Surgeons in this section provide the most up-to-date care for breast and endocrine system diseases, melanoma and sarcoma. Faculty seek to advance treatment through leading-edge research. With one of the largest endocrine surgery practices in the country, surgeons also offer expertise in thyroid cancer, adrenal tumors and hyperparathyroidism. Surgical oncologists provide care at Siteman Cancer Center, offering clinical trials that evaluate new therapies. The section also supports clinical and research opportunities for general surgery residents, and offers a breast disease fellowship.
Operating room visits
Clinical research studies
Section of Surgical Oncology | 2021 Annual Report
Washington University School of Medicine in St. Louis has received a $17 million grant from the National Institutes of Health (NIH) to address disparities in cancer research, treatment and outcomes in underrepresented populations.
Washington University School of Medicine in St. Louis is joining the Cellular Senescence Network (SenNet), a new research network of the National Institutes of Health (NIH) focused on the study of senescent cells, a rare and important population of cells that is difficult to study but vital for understanding aging and the diseases of aging, including cancer and neurodegeneration.
Section of Surgical Oncology Highlights | 2021 Annual Report
Washington University and Siteman Cancer Center are addressing the issue of late-stage breast cancer presentation in underserved patient populations in North St. Louis County. Through community partnerships, screening events and collaboration with public health researchers, the breast cancer surgery program at Christian Hospital and Siteman Cancer Center North St. Louis County has seen significant clinical growth in the past year, serving more patients and detecting cancers sooner. “The Department of Surgery is addressing disparities in health care in the North County area by engaging with the community,” says surgical oncologist Katherine Glover-Collins, MD, PhD. “We are bringing access to cancer care that is sorely needed.”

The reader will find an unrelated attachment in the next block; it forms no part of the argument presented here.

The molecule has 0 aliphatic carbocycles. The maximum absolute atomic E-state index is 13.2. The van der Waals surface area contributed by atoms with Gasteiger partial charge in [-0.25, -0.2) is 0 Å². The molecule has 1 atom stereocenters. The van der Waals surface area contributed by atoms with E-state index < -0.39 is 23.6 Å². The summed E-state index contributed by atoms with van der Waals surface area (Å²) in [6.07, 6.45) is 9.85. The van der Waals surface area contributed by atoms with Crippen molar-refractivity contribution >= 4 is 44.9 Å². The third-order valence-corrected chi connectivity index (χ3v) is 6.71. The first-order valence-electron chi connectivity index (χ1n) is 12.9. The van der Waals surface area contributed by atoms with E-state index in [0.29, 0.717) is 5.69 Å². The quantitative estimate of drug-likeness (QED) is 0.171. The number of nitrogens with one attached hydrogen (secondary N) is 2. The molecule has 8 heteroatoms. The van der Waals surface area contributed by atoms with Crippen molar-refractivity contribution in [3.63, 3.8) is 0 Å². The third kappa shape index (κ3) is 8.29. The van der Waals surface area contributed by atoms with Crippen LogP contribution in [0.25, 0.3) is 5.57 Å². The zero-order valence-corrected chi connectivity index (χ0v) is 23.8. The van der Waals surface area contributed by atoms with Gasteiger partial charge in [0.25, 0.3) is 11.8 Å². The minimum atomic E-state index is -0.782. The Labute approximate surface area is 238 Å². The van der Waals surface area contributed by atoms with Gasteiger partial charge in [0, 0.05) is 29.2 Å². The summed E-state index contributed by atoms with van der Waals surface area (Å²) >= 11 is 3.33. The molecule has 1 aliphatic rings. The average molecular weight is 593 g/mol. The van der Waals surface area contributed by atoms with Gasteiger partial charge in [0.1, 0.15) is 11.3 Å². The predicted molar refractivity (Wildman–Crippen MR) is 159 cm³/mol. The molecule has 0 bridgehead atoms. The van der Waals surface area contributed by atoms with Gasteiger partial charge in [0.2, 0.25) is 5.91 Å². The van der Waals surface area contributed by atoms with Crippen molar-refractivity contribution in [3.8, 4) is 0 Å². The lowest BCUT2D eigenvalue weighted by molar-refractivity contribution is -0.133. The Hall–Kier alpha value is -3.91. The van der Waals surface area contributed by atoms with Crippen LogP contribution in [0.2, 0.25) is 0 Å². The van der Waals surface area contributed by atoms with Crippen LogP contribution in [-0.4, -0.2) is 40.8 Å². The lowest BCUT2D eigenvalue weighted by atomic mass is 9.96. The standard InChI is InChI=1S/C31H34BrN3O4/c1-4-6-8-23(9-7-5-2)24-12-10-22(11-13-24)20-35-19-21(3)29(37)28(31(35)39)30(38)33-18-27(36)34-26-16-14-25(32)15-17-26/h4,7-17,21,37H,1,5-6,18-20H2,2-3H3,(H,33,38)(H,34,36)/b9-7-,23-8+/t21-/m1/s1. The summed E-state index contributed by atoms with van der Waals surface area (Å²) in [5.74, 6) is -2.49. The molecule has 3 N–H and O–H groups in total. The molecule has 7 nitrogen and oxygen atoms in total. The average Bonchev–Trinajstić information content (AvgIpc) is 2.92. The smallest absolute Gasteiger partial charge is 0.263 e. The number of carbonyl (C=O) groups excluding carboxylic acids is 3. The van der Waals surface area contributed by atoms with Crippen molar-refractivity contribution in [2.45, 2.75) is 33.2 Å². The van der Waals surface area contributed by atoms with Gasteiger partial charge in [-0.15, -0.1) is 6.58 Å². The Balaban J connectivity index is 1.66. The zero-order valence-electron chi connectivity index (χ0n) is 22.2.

Metastasis is the most significant contributor to mortality in breast cancer patients. Disseminated tumor cells present in the bone marrow are believed to be the intermediaries in the metastatic process. Rebecca Aft, MD, PhD, the Jeffrey F. Moley Professor of Surgery in the Section of Surgical Oncology, is co-principal investigator of an R01 grant characterizing disseminated tumor cells in breast cancer patients. Aft and her co-investigators have developed a strategy for identifying genes associated with disseminated tumor cells, with the goal of implementing targeted therapies to eliminate these cells and interrupt metastasis.
The Gateway Curriculum at Washington University School of Medicine in St. Louis is an innovative course of study that integrates academic and clinical excellence with self-care, individualized career development, flexibility, coaching and a special emphasis on social justice. Rotation Director for the Third Year Medical Student Surgery Clerkship T.K. Pandian, MD, MPH, has led the development of the new Surgery Clerkship for the Gateway Curriculum. Pandian, who completed the Teaching Scholars Program at the School of Medicine, is a recipient of the 2021 Academy of Educators Honor Roll Award, which recognizes faculty members making outstanding contributions to education.
Washington University School of Medicine in St. Louis has received a $17 million grant from the National Institutes of Health (NIH) to address disparities in cancer research, treatment and outcomes in underrepresented populations. The research, funded through the National Cancer Institute’s Cancer Moonshot program, will focus on African American patients with colorectal cancer and multiple myeloma, as well as patients of any race or ethnicity with cholangiocarcinoma, a rare cancer of the bile ducts.
The goal of the research program, called the Washington University Participant Engagement and Cancer Genomic Sequencing Center (WU-PE-CGS), is to fill gaps in knowledge to help reduce the disparities seen in rare and understudied cancers that affect underrepresented groups.
“We’re interested in improving care for underserved communities and maximizing the potential of team science, bringing together a diversity of skills, to address these problems,” says Principal Investigator Graham Colditz, MD, DrPH, the Niess-Gain Professor of Surgery and Division Chief of Public Health Sciences.